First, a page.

The importance of pioneer plant species succession and edaphic niches for the phytomanagement of mining impacted ecosystems

Isabel Párraga-Aguado1, María del Carmen Tercero-Gómez1, José Álvarez-Rogel1, María Nazaret González-Alcaraz2, Francisco José Jiménez-Cárceles3, Rainer Schulin4, Héctor Miguel Conesa-Alcaraz1
1 Departamento de Ciencia y Tecnología Agraria, Universidad Politécnica de Cartagena, Spain
2 Department of Ecological Science, Faculty of Earth and Life Sciences, VU University, Amsterdam, Netherlands
3 TECOMA Ingeniería y Ambiente S.L., Murcia, Spain
4 Soil Protection Group, ETH Zürich, Zürich, Switzerland

O 12.5 in Restoration and rehabilitation of ecosystems

17.07.2014, 12:20-12:40, H19

The goal of this work was to identify plant-favourable edaphic niches in mine tailings from a semiarid area in South East Spain, in order to obtain relevant information for further phytomanagement procedures. For this purpose, a transect-designed soil sampling from non-disturbed areas to mine tailings was performed. In addition, a seasonal sampling of ecological indexes (species inventory, richness, diversity and equitability) was performed during three years.

A PCA revealed that plant distribution at the tailings was mainly driven by salinity, while metal(loid)s concentrations played a minor role. The presence of soil desiccation cracks generated low salinity spots which provided favourable niches for the establishment of pioneer vegetation. A significant improvement in fertility conditions (organic matter, microbiology) was found in patches of dense vegetation (‘fertility islands’).

Plant ecological indicators showed several stages in plant succession: from weeds to stable patches of late successional plant species (fertility islands). Plant species diversity decreased along the transect, except at the fertility islands, where ecological indexes were similar to those ones obtained at the border of the tailings. The plant species inventory revealed that pioneer vegetation is mainly formed by widespread, opportunist and halophyte plant species while in the fertility islands native shrubs and forest plant species were also found.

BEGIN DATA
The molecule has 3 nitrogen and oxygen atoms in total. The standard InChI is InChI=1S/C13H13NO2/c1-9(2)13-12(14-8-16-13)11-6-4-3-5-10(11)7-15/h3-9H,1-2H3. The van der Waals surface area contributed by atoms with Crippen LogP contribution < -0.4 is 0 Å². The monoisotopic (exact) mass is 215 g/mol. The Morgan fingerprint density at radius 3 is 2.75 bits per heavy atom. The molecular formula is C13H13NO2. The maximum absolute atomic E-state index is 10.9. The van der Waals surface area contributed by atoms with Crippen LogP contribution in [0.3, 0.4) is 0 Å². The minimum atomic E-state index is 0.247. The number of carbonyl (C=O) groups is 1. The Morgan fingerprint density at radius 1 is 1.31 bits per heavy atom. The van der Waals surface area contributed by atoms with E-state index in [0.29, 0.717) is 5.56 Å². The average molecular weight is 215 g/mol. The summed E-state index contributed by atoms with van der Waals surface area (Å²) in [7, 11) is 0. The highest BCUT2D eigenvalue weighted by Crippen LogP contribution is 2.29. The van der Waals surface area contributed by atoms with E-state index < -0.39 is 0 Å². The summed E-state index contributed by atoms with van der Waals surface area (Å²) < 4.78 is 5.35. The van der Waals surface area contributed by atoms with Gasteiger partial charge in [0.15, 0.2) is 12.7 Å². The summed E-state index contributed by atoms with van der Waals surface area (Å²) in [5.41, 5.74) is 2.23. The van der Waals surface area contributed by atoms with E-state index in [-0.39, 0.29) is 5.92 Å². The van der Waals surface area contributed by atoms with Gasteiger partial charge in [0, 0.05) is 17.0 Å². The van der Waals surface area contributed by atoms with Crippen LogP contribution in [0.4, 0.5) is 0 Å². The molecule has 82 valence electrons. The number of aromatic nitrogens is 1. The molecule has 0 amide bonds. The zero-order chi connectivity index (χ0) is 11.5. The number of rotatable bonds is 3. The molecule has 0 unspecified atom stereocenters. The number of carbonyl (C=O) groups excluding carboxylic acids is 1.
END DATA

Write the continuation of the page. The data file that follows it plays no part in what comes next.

These results point that the presence of patches of favourable edaphic niches with contrasting soil properties for plant growth in the tailings may have promoted the selective establishment of pioneer vegetation. The distribution of these patches should be considered when phytoremediation techniques such as ploughing or addition of amendments are proposed for revegetation, in order to benefit from favourable niches for plant establishment. The advantages of phytomanagement in comparison with other remediation technologies are discussed.

Funding: Financial support for this research was provided by the Fundacion Séneca de la Comunidad Autónoma de la Región de Murcia (Project 15296/PI/10) and Ministerio de Economía y Competitividad of Spain and FEDER (Project CTM2011-23958). Dr. Héctor M. Conesa thanks the Spanish Ministerio de Economía y Competitividad and UPCT for funding through the “Ramon y Cajal” programme (Ref. RYC-2010-05665).

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last modified 2014-06-19